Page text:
Corporate Law Newsletter – Risk Disclosure for Trading in Derivatives: May 2023
While the Indian stock market continues to evolve, there is a notable growth in maturity that has been witnessed amongst retail investors. In the past few years, retail investors have brought a balancing element to the Indian stock market that used to be predominantly dependent on the directions of foreign portfolio investors. This is evident from the fact that retail investor participation was not impacted despite significant corrections in the market and huge FPI outflows in 2022. In fact, retail investor participation in NSE-listed securities reached an all-time high of 7.18% in June 2022. There has been a considerable change in terms of the savings behaviour of Indian retain investors with increased savings in financial assets including equities.
Amidst the rising retail investor participation, the concerns attached to amateur investors (also known as ‘Robinhood’ investors) inevitably arise and are important to be addressed. These investors are generally seen to lack a fundamental understanding of investments and financial markets. The urge to invest money in financial markets is seen to arise in these investors for reasons such as fear of missing out (popularly known as FOMO), hearsay and false perceptions owing to misleading information. The funds that they infuse in financial markets are typically aimed at making quick money as opposed to parking funds for gradual long-term value growth. Resultantly, stock trading and trading in derivatives such as equity futures and options seem more attractive to them. They end up playing risky bets which often result in significant losses that may be beyond their risk appetite. In this context, it is imperative that investors are provided with correct and accurate information and disclosures at the right time so that they can take informed decisions.
In its recent move, the Securities and Exchange Board of India (“SEBI”), vide circular dated May 19, 2023 (“Circular”), has highlighted the need to provide investors with detailed information to empower them to make investment decisions, despite the fact that investors are expected to make investment decisions based on their own due diligence and risk appetite. Thus, through the Circular, SEBI has decided to introduce ‘risk disclosures’ with respect to trading in equity futures and options (F&O) segment.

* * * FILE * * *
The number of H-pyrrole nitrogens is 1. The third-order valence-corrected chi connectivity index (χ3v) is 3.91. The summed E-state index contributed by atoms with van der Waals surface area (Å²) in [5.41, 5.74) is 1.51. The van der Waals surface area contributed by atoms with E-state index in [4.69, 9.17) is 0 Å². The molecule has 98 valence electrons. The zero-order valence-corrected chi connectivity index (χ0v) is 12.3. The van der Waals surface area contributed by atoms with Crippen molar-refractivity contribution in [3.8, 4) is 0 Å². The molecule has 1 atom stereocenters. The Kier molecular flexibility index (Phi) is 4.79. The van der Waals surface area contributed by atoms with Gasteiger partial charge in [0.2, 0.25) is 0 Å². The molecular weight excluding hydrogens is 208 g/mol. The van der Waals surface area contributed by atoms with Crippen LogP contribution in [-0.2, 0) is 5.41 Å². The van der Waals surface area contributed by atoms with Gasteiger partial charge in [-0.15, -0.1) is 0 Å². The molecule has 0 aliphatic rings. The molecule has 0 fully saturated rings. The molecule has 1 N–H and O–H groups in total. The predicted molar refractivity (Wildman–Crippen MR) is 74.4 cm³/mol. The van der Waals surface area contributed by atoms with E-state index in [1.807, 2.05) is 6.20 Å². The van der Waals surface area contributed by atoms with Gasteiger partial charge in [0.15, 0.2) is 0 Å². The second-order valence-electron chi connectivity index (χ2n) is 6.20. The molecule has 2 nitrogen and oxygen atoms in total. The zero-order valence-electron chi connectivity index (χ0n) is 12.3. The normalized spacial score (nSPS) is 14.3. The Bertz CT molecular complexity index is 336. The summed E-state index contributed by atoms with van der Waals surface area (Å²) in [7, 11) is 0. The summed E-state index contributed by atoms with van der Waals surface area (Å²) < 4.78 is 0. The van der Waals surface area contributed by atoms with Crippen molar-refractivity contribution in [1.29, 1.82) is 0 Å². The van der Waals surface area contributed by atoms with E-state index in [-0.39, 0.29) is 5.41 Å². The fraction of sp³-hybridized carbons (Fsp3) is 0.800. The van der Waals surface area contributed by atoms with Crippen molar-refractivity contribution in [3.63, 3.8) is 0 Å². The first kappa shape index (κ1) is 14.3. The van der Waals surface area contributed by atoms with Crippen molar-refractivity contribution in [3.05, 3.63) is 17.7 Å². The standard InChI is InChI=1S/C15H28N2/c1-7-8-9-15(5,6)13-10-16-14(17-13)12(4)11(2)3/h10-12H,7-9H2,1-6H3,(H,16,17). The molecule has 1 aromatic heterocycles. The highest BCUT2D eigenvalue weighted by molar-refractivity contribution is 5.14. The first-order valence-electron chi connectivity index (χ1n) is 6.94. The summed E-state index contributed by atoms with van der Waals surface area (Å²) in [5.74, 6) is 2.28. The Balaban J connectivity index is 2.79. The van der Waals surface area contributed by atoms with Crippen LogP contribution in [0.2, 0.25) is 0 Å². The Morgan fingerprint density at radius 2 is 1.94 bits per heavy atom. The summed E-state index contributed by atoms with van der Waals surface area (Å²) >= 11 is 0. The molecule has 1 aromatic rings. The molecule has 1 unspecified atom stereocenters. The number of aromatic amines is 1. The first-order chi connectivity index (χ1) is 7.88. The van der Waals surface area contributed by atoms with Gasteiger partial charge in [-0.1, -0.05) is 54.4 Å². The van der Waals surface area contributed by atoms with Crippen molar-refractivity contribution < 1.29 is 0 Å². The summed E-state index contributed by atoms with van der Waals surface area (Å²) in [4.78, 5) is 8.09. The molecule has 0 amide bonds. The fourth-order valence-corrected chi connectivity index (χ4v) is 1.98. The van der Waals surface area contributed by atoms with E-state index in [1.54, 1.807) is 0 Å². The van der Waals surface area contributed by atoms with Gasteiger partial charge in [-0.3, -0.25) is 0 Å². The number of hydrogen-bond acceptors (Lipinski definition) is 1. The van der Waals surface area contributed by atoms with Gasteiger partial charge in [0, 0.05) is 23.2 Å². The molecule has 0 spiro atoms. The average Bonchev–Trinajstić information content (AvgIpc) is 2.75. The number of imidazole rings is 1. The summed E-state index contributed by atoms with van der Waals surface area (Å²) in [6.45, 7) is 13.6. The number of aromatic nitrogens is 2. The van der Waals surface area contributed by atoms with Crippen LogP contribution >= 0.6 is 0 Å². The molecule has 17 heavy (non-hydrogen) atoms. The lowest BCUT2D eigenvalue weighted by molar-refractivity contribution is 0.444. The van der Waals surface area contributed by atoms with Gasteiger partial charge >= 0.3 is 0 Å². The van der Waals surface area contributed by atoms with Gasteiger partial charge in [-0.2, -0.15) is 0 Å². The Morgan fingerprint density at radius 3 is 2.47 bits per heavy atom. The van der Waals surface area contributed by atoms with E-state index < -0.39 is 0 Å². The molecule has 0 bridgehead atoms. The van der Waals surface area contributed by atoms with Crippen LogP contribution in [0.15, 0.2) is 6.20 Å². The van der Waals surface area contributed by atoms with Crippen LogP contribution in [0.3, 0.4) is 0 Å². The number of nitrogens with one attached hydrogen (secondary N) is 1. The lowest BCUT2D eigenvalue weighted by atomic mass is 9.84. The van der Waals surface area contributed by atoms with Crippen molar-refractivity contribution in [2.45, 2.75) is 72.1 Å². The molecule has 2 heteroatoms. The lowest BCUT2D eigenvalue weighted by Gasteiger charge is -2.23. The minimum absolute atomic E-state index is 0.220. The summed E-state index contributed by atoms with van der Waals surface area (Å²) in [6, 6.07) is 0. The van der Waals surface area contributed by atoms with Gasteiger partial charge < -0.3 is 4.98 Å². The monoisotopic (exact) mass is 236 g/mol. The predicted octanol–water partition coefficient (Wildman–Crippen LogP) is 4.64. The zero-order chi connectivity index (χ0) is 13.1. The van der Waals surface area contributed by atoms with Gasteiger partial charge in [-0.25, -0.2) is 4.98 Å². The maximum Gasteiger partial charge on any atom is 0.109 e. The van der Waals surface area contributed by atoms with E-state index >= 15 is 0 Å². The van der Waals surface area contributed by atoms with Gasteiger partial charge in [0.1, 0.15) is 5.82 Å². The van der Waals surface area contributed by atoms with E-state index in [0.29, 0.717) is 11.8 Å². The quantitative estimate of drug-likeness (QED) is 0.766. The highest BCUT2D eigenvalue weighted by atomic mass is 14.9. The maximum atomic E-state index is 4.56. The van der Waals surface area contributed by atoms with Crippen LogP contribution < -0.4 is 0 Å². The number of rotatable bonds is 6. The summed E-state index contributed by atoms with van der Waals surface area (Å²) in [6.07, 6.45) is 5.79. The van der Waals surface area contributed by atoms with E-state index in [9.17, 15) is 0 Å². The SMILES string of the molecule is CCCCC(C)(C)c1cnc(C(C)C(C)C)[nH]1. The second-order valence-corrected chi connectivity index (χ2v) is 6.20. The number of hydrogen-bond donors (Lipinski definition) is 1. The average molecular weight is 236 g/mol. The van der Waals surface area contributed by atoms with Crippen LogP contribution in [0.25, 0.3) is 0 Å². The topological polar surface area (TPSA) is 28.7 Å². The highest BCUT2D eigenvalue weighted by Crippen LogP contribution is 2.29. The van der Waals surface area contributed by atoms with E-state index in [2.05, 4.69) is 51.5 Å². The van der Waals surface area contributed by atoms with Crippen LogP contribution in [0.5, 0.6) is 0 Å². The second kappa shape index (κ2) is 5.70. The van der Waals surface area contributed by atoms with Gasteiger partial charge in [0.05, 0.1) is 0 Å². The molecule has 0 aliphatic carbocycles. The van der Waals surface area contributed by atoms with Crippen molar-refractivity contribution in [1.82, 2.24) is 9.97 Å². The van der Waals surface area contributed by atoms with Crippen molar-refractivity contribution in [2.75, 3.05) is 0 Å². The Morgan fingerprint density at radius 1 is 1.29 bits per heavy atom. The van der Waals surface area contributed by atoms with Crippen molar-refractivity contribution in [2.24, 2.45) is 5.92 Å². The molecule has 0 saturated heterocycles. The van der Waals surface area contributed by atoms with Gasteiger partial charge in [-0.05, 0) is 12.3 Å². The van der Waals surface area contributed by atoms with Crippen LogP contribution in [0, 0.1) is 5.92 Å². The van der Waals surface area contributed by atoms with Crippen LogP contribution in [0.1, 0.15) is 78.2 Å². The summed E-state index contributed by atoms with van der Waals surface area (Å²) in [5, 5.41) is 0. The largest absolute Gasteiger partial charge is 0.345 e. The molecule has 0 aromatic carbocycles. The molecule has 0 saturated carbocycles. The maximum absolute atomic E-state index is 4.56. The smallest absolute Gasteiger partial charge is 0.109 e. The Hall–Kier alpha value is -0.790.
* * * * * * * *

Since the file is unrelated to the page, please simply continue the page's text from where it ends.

Risk Disclosure Directions
The directions in respect of such risk disclosures are as follows:
- All stockbrokers are mandated to display a risk disclosure notice provided as an annexure to the Circular. This notice contains key statistics regarding the probability of incurrence of net loss by investors trading in the F&O segment, the amount of average net trading loss incurred by such investors, and transaction costs involved in such trades.
- Upon login into trading accounts, clients shall be prompted to read ‘risk disclosures’ that may appear as a pop-up window and shall be allowed to proceed only after acknowledging the same.
- The ‘risk disclosure’ shall be displayed prominently, covering at least 50% (fifty percent) area of the screen.
- All qualified stockbrokers are required to maintain the profit and loss account data of their clients on a continuous basis as per the prescribed format and such data shall be retained for at least 5 (five) years.
- All stock exchanges and depositories have been directed to bring the provisions of the notice to their members/participants and disseminate the same on their websites.
- All stock exchanges and depositories are further directed to display the ‘risk disclosure’ on their respective websites with a link to the study conducted by SEBI which is provided in the annexure to the Circular.
As per the study conducted by SEBI for analysis of profit and loss of individual traders in the F&O segment, only about 11% (eleven percent) of the total individual traders made a profit during the financial year 2021-2022 with an average profit of INR 1.5 lakhs. The study provides other important insights into the P&L of individual investors who invested in the F&O segment during the period between FY19 to FY22, all of which indicated a need for the regulator to step in and introduce corrective measures. While the actual impact of these measures remains to be seen, it is definitely a step in the right direction.